Sir Mark Solomon, Dame Iritana Tāwhiwhirangi, Dame Naida Glavish and Dame Tariana Turia on stage at the Oranga Tamariki hui led by the Whānau Ora Commissioning agency, July 2019. Photo: Whānau Ora Commissioning Agency

Cheat sheet: Five Māori leaders vote ‘no confidence’ in Whānau Ora minister

A group of Māori leaders have made an urgent Waitangi Tribunal claim on behalf of the Whānau Ora Commissioning Agency, and issued a biting rebuke to Jacinda Ardern and Peeni Henare.

What’s this ‘no confidence’ about, then?

Some of Aotearoa’s most powerful wāhine have had enough. A statement from the Whānau Ora Commissioning Agency (WOCA) yesterday stated that Dame Tariana Turia, Dame Naida Glavish, Dame Iritana Tawhiwhirangi, Lady Tureiti Moxon and WOCA chair Merepeka Raukawa-Tait have filed a Waitangi Tribunal claim under urgency.

The claim states that the government hasn’t delivered on its promises since it devolved funding for Whānau Ora from a state-run model to a commissioning model in 2014. As a result, it says, Whānau Ora has been undermined and Māori have not been able to exercise decision-making responsibility, as is their right under the Treaty of Waitangi.

They’re furious, they said, that the prime minister, Jacinda Ardern, failed to respond to a letter sent to her in November, and they’re out of patience with Peeni Henare, the Whānau Ora minister.

Just quietly, what is Whānau Ora again?

Launched in 2010, Whānau Ora is an initiative designed by then co-leader of the Māori Party Tariana Turia. It is a kaupapa Māori led, holistic framework for Māori health that focuses on the whānau as a whole, and addresses individual needs within the context of the whānau. Whānau are empowered to set their own goals and drive their own lifestyle changes.

From 2010 to 2014 Whānau Ora was led by Te Puni Kōkiri, with support from the Ministry of Health, and the Ministry of Social Development. This model meant the state still set the terms for what was supposed to represent Māori self-determination.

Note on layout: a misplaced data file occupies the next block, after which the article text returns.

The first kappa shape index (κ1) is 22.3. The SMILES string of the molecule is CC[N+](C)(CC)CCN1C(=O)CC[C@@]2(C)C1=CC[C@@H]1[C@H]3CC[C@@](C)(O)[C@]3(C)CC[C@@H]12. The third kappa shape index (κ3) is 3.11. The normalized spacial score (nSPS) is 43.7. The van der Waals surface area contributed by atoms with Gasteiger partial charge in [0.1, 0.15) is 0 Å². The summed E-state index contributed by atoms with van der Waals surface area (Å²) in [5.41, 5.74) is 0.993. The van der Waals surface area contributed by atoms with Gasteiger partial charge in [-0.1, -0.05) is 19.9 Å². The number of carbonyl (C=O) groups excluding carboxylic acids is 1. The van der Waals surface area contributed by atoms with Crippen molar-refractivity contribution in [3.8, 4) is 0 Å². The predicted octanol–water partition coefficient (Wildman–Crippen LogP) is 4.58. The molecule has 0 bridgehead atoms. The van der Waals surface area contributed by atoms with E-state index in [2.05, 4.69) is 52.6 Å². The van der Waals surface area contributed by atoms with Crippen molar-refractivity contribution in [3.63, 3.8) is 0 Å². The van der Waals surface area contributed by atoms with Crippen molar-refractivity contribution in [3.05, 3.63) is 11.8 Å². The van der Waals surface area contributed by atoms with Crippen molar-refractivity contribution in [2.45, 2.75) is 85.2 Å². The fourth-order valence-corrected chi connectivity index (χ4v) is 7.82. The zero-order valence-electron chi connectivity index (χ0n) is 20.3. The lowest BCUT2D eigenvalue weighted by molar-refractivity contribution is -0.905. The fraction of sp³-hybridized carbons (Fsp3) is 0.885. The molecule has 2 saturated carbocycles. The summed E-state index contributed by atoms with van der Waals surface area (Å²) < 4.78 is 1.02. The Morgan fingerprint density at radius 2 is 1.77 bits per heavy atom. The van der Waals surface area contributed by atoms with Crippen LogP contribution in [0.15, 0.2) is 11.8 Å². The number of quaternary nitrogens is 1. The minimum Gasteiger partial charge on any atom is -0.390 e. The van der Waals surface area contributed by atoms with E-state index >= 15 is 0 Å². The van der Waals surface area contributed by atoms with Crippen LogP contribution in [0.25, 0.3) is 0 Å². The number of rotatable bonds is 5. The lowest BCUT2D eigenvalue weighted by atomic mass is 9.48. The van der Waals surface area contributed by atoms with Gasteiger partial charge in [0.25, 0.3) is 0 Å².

In 2014 it was devolved to three non-government commissioning agencies:  Whānau Ora Commissioning Agency (formerly Te Pou Matakana) to work with whānau in the North Island, Te Putahitanga o Te Waipounamu to work with whānau in the South Island and Pasifika Futures, to work with Pasifika families across Aotearoa.

Despite hugely positive outcomes, there was no increase in the 2018 budget for Whānau Ora, instead the Labour government ordered an independent review. The review found that Whānau Ora, as delivered in through a commissioning approach, has resulted in positive change for a large number of whānau and needed further investment.

In the 2019 “Wellness Budget” Whānau Ora received a boost of $80 million over four years.

Isn’t that quite a lot of money?

In the Crown documents, the additional funding was marked as “to be allocated”. Later, the Crown confirmed that only $10,250,000.00 of the additional funding would be allocated to commissioning agencies. WOCA only received an additional $4,662,725.00 resulting in a relative decrease in funding compared to other agencies. The bulk of the additional funding is being allocated to government backed projects, outside of the commissioning approach.

What was that letter to the prime minister about?

In November, the claimants sent a letter to Jacinda Ardern forewarning legal action.

“We have endeavoured to understand the policy position of your government and have met on a number of occasions with the minister of Whānau Ora, in an attempt to understand your approach to the Whānau Ora Policy framework that has been deployed by us over the last five years,” it read.

“As a consequence we can no longer have confidence in the minister of Whānau Ora given his lack of support, direction and confidence in the policy described as Whānau Ora.”

The group said they received no acknowledgement that the letter had been received, and questioned Ardern’s commitment to being “held to account” for crown-Māori relations.

How did the government respond?

The minister concerned, Peeni Henare, told media he was surprised by the claim to the Waitangi Tribunal. He said the letter had been forwarded to his office, and they were currently going through the issues it raised.

Henare told NZME he suspected the claim was “politicised somewhat given the names of the claimants, given their rhetoric around Whānau Ora as though they are trying to protect something because it was a kaupapa started by the Māori Party”.

He reiterated the suggestion that it was related to an attempt to revitalise the Māori Party on RNZ Checkpoint. “Obviously it’s an election year, every issue is important to our people in an election year. I question the motivations, most definitely,” he said.

WOCA chair Merepeka Raukawa-Tait rejected the suggestion. “I believe the minister is being short-sighted,” she said. These women, these Māori leaders, they know this area of work. They’ve been in this space for such a long time, so they know that they’re hauling Whānau Ora back into government agencies will have no long-term benefit for Māori. “I think if anyone’s being political, it’s actually the minister.”


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